AOE Celebrates 25 Years of Engineering Sisterhood
On November 13, 2008 Alpha Omega Epsilon (AOE), the professional and social sorority for female engineers, will celebrate its 25th anniversary. The sorority is more than just a club, though; it strives to promote and assist the advancement of female engineers and to develop lifetime bonds between its members.
Founded at Marquette University in 1983, AOE now spans throughout the United States with chapters at 24 universities to date. The creation of the University of Maryland Colony, allowed 18 women to establish the Upsilon Chapter in spring 2006. This number has expanded to 50 active sisters. Under the watchful eye of newly instated President Cassie Vose (Civil Engineering 09), the Upsilon Chapter continues to preserve the standards and ideals that AOE instilled 25 years ago. Vose believes that while there are some organizations with the goal of assisting female engineering advancement, AOE offers something special. Vose comments, We are held together by sisterhood and friendship. Joining AOE has been one of the best decisions Ive made in college.
Throughout the year, Alpha Omega Epsilon sponsors many engineering events, such as Career Day. Ranging from professional engineers to motivational speakers, the members are educated on engineering related topics. One of their most successful engineering events is their participation in Maryland Day, at which AOE took home the Kids Choice Award and Most Creative Award for their hand-crafted Non-Newtonian Fluid pool exhibit last spring. These events give AOE a chance to present not only the academic side to engineering, but also the fun side. While Alpha Omega Epsilon sponsors many events that relate to engineering, they also have many social and philanthropic events. The organization sponsors an annual Date Auction, which raises money for cancer research, and participates in Relay for Life and Saturday of Service events.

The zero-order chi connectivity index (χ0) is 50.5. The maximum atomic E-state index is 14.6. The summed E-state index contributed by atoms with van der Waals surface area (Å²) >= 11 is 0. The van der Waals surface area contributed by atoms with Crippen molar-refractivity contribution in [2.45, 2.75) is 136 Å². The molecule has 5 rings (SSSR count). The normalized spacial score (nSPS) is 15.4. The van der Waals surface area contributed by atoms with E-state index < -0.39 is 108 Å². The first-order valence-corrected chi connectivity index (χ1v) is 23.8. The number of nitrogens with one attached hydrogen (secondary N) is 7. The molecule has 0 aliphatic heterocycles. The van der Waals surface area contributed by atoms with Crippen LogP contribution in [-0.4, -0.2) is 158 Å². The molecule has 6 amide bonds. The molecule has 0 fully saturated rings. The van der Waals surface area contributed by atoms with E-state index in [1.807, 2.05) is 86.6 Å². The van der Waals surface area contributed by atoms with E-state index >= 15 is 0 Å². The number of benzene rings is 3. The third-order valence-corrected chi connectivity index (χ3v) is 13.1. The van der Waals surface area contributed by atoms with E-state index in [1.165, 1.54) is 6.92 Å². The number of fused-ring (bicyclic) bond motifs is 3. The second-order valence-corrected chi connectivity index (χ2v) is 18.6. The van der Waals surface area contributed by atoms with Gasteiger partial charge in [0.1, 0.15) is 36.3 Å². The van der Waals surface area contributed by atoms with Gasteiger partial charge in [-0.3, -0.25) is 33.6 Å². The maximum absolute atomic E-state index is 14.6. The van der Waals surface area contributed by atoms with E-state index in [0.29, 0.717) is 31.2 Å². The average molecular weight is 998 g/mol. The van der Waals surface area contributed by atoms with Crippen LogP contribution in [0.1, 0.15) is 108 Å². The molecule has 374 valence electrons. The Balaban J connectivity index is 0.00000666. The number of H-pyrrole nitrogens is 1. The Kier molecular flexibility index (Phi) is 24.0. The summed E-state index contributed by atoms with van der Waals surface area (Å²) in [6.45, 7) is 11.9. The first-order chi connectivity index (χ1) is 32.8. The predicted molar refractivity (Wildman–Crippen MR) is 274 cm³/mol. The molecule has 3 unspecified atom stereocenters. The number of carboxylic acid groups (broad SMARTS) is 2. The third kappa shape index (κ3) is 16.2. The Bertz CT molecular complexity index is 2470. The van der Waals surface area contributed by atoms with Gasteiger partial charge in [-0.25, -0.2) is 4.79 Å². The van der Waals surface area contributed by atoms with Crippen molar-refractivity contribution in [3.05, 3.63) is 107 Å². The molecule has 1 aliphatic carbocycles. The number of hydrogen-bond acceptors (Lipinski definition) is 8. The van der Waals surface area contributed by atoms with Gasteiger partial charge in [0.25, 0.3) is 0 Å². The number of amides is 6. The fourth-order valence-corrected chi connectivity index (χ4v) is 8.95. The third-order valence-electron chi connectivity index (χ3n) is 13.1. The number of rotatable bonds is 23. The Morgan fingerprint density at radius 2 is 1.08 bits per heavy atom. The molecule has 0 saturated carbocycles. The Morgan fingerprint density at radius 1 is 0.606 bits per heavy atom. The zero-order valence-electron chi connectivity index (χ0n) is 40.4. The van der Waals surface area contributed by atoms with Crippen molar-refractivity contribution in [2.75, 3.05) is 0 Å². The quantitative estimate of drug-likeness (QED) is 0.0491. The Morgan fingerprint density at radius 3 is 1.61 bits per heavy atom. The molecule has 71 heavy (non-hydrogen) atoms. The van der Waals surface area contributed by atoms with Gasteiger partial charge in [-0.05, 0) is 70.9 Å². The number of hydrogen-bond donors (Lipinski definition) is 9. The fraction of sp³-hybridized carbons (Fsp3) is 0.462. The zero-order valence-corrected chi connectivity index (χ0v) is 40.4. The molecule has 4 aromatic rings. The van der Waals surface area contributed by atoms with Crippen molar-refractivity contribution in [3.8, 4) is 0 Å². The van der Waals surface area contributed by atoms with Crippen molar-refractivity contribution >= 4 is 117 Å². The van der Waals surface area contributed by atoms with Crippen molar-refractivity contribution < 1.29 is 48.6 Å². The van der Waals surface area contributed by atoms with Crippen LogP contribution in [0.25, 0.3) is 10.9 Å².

One of the most important missions of Alpha Omega Epsilon is to maintain a support system amongst its members. Engineering is a difficult major, one made harder for females, as they are in the minority. Thus, AOEs role is important; it gives women the opportunity to be among others they can easily relate to. Alaina Nigro (Aerospace Engineering 10) believes that without the weekly meetings and events I would definitely feel lost in the major. There are so few girls in engineering and AOE really helps me connect with other girls facing similar pressures and goals. As a result, Alpha Omega Epsilon helps alleviate some of the daily stresses the members face.
AOE actively recruits female engineering and computer science majors at the Fall Engineering Picnic and at the beginning of each semester. For more information about the sorority, please visit the University of Maryland chapter at http://www.studentorg.umd.edu/aoes/.
--Lauren Frye, Mechanical Engineering Student Reporter